Some photographers prefer to use many “small” memory cards in their cameras (“small” these days is probably 4 GB!) whereas some photographers are happier using cards as large as they can afford. There are many reasons for each approach, some of which should be obvious to everyone and some of which become obvious with the benefit of experience.
- Unease about “putting all your eggs in one basket”. I’ve written in the past on this blog that if you’re considering this factor, be sure to recognise that the eggs [files] keep getting bigger in newer cameras, so you should think in terms of the number of photos per card rather than raw megabytes. Depending on your camera a single photo today might take up 30 MB, and at some level it’s just as important as a photo from another camera that takes up only 10 MB.
- There is a risk that a card may fail, but in reality flash cards are very robust. The chance of a card failing “by itself” is much lower than the chance of a hard drive failing. Of course, do try to avoid buying the cheapest cards around.
- Obviously a bigger card will allow you to shoot for longer without changing cards. Stopping to change cards introduces many risks:
- You may miss some important action shot while your camera’s card door is open or you’re formatting the new card. This risk window is quite small though.
- In inclement conditions you’re exposing your camera to the elements. An extreme example of this is the inability to change cards during a SCUBA dive, but even just rain or snow is something you don’t want getting into the camera’s card slot.
- Cards such as SD/SDHC are small, lightweight, and easily dropped (or even blown away by wind). Especially if you’re wearing gloves. They’re safe in the camera or in your card storage, but they’re at risk when changing cards.
- Big cards cost more. Above a certain level the $/gigabyte ratio gets unreasonable, and it can be significantly cheaper to get more smaller cards rather than one big card. That break-even point keeps getting bigger though.
The above are all factors that many people do consider, but I was reminded today of another example of a risk which we easily forget. I mentioned above that cards are robust and it’s rare for them to fail “by themselves”. I’ve only had this happen to me once: a cheap SD card that split into two. It still worked and I didn’t lose any files, but it was annoying. I do know photographers who’ve had a card physically fail, but actually in those cases the manufacturers helped them recover their files.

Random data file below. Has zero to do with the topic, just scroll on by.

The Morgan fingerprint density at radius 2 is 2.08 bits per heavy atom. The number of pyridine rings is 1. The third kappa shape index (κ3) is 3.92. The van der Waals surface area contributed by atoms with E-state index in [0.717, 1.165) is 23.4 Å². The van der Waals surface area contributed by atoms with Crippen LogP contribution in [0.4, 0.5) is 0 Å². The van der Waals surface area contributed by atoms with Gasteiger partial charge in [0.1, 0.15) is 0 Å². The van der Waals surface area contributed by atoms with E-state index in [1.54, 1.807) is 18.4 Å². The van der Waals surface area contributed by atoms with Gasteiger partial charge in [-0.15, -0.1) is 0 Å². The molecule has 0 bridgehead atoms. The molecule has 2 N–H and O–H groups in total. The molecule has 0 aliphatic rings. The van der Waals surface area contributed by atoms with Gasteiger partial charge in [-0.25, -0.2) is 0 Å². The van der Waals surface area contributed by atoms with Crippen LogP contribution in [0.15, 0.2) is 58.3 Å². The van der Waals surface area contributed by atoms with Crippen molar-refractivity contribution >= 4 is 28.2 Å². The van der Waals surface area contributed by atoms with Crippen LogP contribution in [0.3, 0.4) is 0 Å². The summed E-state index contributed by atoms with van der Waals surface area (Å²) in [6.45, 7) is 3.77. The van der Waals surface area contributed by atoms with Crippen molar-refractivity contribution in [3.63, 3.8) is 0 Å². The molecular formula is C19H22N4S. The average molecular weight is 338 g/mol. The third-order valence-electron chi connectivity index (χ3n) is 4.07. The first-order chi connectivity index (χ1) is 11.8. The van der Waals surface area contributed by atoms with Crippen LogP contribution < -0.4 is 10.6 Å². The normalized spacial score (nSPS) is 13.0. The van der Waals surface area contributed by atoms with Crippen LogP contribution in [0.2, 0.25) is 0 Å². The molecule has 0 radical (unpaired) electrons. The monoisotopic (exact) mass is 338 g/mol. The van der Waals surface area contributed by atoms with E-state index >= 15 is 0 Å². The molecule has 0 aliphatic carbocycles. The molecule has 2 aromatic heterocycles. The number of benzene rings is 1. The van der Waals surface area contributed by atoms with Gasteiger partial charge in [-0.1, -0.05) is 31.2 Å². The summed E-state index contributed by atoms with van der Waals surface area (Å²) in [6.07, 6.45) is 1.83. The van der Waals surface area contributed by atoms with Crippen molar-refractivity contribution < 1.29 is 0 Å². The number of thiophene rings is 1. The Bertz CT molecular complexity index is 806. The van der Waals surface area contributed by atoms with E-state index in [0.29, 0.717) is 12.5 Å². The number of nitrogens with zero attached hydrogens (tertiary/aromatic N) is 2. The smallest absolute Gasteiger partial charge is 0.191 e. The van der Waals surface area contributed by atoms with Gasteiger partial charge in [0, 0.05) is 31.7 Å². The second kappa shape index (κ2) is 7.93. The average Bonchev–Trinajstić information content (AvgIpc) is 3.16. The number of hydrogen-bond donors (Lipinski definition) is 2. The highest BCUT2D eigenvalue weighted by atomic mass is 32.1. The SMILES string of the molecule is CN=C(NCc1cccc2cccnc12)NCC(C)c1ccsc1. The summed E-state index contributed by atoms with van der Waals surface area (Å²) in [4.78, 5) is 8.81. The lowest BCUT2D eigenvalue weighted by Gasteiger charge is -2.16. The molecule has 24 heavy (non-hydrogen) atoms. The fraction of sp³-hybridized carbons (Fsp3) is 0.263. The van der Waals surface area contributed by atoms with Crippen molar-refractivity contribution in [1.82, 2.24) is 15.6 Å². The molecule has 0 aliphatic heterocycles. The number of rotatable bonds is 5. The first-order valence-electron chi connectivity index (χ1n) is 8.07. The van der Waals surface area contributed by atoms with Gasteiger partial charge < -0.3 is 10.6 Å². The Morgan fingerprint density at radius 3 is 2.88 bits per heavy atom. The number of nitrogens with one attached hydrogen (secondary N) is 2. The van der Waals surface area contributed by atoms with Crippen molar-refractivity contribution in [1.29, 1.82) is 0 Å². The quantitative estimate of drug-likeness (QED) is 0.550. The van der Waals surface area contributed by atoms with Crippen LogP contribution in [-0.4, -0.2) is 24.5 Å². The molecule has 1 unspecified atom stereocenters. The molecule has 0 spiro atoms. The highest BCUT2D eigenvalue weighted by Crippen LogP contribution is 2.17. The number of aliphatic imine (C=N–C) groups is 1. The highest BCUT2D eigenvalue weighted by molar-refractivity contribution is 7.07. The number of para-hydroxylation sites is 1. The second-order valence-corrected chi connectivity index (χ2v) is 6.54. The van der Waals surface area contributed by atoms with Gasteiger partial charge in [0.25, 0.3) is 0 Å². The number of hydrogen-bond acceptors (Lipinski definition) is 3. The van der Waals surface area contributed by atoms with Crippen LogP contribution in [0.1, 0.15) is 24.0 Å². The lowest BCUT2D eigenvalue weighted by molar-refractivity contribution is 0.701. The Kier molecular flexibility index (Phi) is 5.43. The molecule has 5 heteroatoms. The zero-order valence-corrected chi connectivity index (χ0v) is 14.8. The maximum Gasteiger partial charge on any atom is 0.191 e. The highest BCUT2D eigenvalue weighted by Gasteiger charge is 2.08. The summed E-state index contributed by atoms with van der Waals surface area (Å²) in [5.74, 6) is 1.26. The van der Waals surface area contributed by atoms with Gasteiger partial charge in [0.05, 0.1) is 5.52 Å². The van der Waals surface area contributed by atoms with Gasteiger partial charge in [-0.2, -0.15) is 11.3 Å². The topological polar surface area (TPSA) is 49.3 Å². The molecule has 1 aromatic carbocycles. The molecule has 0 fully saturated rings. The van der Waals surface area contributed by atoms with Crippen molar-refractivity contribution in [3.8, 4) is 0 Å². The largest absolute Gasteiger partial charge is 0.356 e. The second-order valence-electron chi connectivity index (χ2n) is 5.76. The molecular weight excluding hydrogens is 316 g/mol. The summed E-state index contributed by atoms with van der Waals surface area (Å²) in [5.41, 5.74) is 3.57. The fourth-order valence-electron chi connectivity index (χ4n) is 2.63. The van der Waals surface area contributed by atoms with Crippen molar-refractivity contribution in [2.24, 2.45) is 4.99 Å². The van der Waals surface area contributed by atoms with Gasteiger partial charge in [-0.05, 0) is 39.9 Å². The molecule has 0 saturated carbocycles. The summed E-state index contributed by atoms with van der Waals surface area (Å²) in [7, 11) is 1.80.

But there are other reasons we have to stop using a card, and it might not be the card’s fault…
During an expedition onto Antarctica’s volcanic Deception Island (on one of the LuminOdyssey photo trips) we were enveloped in a blizzard. Rugged up against the elements, I trudged through the snow and made many photographs as we went (with the wind at my back the snow didn’t hit the front of my lens). After an hour or so I found myself inside the decaying ruins of Biscoe House, an old British base building. I set my camera up on the tripod, and headed to the menus to enable auto-bracketing for an HDR. However it didn’t turn out that way. Somehow I ended up in the Format menu (the last menu that had been used), and in my hurry to cancel out of that I managed to press OK (which proceeded to format the card). It could have been the gloves on my hands, the beads of snow and water on the back of the rain cover on the camera obscuring my vision, the cold, my general excitement/exhaustion in the adventure, (or more probably all of the above) but the result was a second of panic as the reality of the situation sunk in. I’d just formatted many exposures which I was never going to have a chance to repeat.
But recovering from the problem turned out to be simple. I removed the card and placed it upside down in my card carrier (my usual marker that it’s not to be re-used), put in a fresh card, and kept on shooting. When I eventually got back to the ship I used DataRescue software on my laptop to recover all the images from the card (formatting doesn’t actually wipe the photo data, and the right software can resurrect it). But that would only have a chance of recovering everything if I hadn’t written anything new to the card. If I had headed out with a single huge card in the camera I would have been faced with the choice of either losing the previous photos or putting my camera away until I got back to the ship: neither would have been attractive options. Imagine if I was using one huge card for an entire trip’s photos!
In fact I usually take a few of my older 4 GB cards on workshop trips: I usually end up loaning at least one to a participant.
So if you can cope with carrying the extra cards, and are able to change cards occasionally during shoots, there are a variety of advantages to avoiding the “one big card” syndrome. In my own work up until now I’ve found a set of 8 GB and 16 GB cards to be a useful compromise, allowing me enough storage even for busy wildlife shoots (as long as I get to backup and empty the cards several times a day) and have so far resisted the siren call of larger cards. Depending on your camera’s file size and your shooting style, you may settle on different sizes.